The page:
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Today's Headlines Lebaran

  • Gaikindo: Ahead of Lebaran, Indonesian Car Sales Grow 13% in June 2014

    Gaikindo: Ahead of Lebaran, Indonesian Car Sales Grow 13% in June 2014

    According to data from the Indonesian Automotive Industry Association (Gaikindo), domestic car sales in Indonesia rose 13 percent to 109,706 car units in June 2014 from the previous month (97,147 vehicles) as people increased car purchases ahead of the Idul Fitri (Lebaran) festivities, which commence after the holy fasting month of Ramadan has ended on 28 July. Idul Fitri involves the exodus of millions of Indonesians from the cities to their places of origin. Ahead of this celebration, car sales always increase.

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  • Higher Domestic Consumption and Inflation during Ramadan and Lebaran

    Bayu Krisnamurthi, Indonesian Deputy Trade Minister, expects that domestic consumption will rise by approximately 40 percent during the holy Islamic fasting month of Ramadan, which starts on 28 June 2014, and subsequent Idul Fitri (Lebaran) celebrations. Traditionally, this period of festivities brings along inflationary pressures as consumers spend more money on food, transportation, clothes and souvenirs. Moreover, Krisnamurthi stated that the center of consumption will shift to the regions.

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  • Ahead of Ramadan and Idul Fitri, Indonesia´s Retail Sales Grow 14.8%

    Ahead of Ramadan and Idul Fitri, Indonesia´s Retail Sales Grow 14.8%

    Data from Indonesia´s central bank, Bank Indonesia, indicate that Indonesia´s retail sales grew 14.8 percent in June 2013 compared to the same month last year. The growth was higher than expected. Previously, a survey among Indonesian retailers showed that a growth rate of 10.8 percent was expected in June. In May 2013, retail sales had climbed about 12 percent (YoY). As such, these numbers are evidence of growing domestic consumption led by the country´s rapidly expanding middle class.

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  • Indonesia's Idul Fitri Traffic Causes many Accidents, Casualties and Injuries

    Indonesia's Idul Fitri Traffic Causes many Accidents, Casualties and Injuries

    According to Indonesia's police department, heavy traffic caused by the Idul Fitri celebrations resulted in the deaths of more than 471 people as well as 740 seriously injured people in over 2000 traffic accidents. Most accidents are caused by drivers that fall asleep during the journey. Idul Fitri marks the end of the holy fasting month (Ramadan) and is one of the major national holidays in Indonesia. This year Idul Fitri fell on Thursday 8 August and, as usual, is accompanied by the tradition that Indonesians travel back to their places of birth.

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  • Indonesia's Annual Mudik Tradition Turns Jakarta into an 'Empty' City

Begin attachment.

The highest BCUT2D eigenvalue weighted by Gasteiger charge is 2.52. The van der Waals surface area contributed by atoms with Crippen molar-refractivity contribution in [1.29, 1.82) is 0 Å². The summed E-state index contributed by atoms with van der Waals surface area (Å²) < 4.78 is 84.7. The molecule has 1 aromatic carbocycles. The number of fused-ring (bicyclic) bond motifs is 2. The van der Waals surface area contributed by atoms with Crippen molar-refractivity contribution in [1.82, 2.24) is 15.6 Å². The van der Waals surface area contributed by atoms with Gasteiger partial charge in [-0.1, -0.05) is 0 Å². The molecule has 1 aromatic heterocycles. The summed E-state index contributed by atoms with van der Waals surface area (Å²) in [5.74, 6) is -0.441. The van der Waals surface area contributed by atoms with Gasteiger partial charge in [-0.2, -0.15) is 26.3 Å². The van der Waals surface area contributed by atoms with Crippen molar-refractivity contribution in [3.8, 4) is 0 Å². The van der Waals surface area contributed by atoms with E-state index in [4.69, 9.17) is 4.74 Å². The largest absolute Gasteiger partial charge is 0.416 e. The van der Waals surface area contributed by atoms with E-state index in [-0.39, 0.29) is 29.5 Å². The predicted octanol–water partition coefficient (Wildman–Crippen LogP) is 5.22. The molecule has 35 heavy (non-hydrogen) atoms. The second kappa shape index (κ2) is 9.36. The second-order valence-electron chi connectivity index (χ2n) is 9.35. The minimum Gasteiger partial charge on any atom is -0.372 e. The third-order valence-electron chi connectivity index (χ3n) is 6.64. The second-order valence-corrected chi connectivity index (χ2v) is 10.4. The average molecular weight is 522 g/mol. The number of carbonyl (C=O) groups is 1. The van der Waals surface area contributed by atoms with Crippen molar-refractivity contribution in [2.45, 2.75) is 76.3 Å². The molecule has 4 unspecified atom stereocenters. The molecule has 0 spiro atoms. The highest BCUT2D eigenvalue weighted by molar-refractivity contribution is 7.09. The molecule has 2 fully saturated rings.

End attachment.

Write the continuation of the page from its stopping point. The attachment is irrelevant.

The city center streets of Indonesia's capital city of Jakarta, which are normally characterized by heavy traffic jams, are becoming quiet. As the holy Islamic fasting month (Ramadan) is getting towards the end, people are traveling back to their places of origin for the Lebaran celebrations. This annual tradition is known as 'mudik'. Usually, the people spend a few days at their hometowns before traveling back to their places of work. This period also means that businesses (including the stock exchange) are mostly closed until 12 August 2013.

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  • Indonesian Car Sales Rise due to Discount Actions but May Fall in 2013

    A discount war ahead of Lebaran, the traditional celebration that follows after the holy fasting month of Ramadan is finished and when many Indonesians go back to their place of origin for a few days, is expected to spur car sales in July. It is a normal phenomenon that car sales increase ahead of Lebaran because an amount of people need a new car to carry them back to their places of birth. But this year the increase in car sales is expected to exceed sales figures in previous years as wholesalers use discount actions to reduce their car stockpiles.

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  • Inflationary Pressure due to Indonesia's Higher Food Prices during Ramadan

    Prices of certain food products in Indonesia have risen steeply during the first week of Ramadan, the Islamic fasting month. Higher prices are a sensitive issue at the moment as the country is fighting higher inflation after subsidized fuel prices were increased in June. Therefore, the central bank raised its benchmark interest rate by 50 bps to 6.50 percent last week. If inflation exceeds 2.3 percent in July (month to month) then it might result in another upward revision of the interest rate, thus slowing down Indonesia's economic growth.

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  • Indonesian Motorcycle Sales Strong, but may Slow down in Second Half 2013

    Motorcycle sales in Indonesia rose 20 percent (year-on-year) to 661,282 units in June 2013. The head of the commercial department of the Indonesian Motorcycle Industry Association (AISI), Sigit Kumala, said that sales peak in June and July because of the Lebaran tradition that follows the holy fasting month (which starts tomorrow). After this fasting month, many Indonesians go back to their places of birth for a couple of days. Motorcycles are one of the modes of transportation used for this short holiday.